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What is Relocation Stress Syndrome & how can you help?

Tuesday, December 18th, 2018 | Blog

Many of us have moved around during our lives, some of us too many times to be able to count. Moving can be a stressful experience, but the outcome should be enjoyable. Those with relocation stress syndrome find it difficult to move around, and problems can emerge from this. These can include upset from a loss of routine, lifestyle and the structure that they are used to.

The five main symptoms of relocation stress syndrome (RSS) are anxiety, confusion, dependency, depression and withdrawal. Additionally, common symptoms also include loneliness, stress, lack of sleep, hopelessness, financial strain and a need for constant reassurance.

Among the elderly, RSS can be a lot more prevalent and can lead to further problems. These can be things such as falls, self-care shortfalls such as forgetting to take medication or poor oral hygiene habits. Rapid weight loss and fear of social situations can also occur.

If you or someone you know is showing signs of relocation stress syndrome, being aware and addressing the responses to change is the best way to minimise the intensity of RSS. One of the best things to do is to ensure family members are involved in the move, as well as caregivers if this is a possibility. Family and those in a position of care are likely to be able to watch for signs of unusual behaviour.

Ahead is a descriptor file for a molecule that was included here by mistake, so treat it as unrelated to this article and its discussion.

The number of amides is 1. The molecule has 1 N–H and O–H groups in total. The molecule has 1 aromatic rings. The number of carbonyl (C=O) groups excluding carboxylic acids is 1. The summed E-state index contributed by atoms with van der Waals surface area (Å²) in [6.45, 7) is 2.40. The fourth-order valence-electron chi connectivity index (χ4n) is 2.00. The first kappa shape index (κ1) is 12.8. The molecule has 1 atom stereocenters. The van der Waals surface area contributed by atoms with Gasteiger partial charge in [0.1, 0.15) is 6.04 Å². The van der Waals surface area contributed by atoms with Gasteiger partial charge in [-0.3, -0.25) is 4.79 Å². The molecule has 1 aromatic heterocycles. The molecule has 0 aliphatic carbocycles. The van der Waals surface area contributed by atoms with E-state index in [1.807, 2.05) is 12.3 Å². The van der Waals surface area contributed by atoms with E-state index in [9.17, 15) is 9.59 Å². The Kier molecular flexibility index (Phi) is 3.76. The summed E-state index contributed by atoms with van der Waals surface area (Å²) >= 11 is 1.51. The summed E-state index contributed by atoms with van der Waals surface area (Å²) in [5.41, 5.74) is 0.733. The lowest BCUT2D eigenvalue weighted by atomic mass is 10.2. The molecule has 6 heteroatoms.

Make sure you always keep them in the loop about what is going on, so it doesn’t come as a surprise. Older people should not be infantilised. They are adults and deserve dignity and the honesty of what is going to happen. If relocation is rushed, this is when anxiety can be heightened. If someone is going into hospital or into a care home for a prolonged period of time, whoever is managing the move can help to make it easier by ensuring important items are taken with them. They can also make sure that their favourite photos and treasured possessions are also taken with them.

Typically, it takes 3-6 months for somebody to feel at home in a new place. What shouldn’t happen in this time is another move. Layering trauma on top of trauma will not be helpful at ensuring somebody feels happy and safe in their environment.

 A lack of choice increases fear, especially when change is imminent. Assisted living communities regularly have new people, and it can improve quality of life greatly. Forcing your loved one to embrace the change can be one of the worst things you can do. Acknowledging that fears and sadness are normal can be helpful to them in the long run.

If someone you know needs care, or if you would like to work for Kare Plus, contact us today. Read about the services we offer here: https://www.kareplus.co.uk/services/

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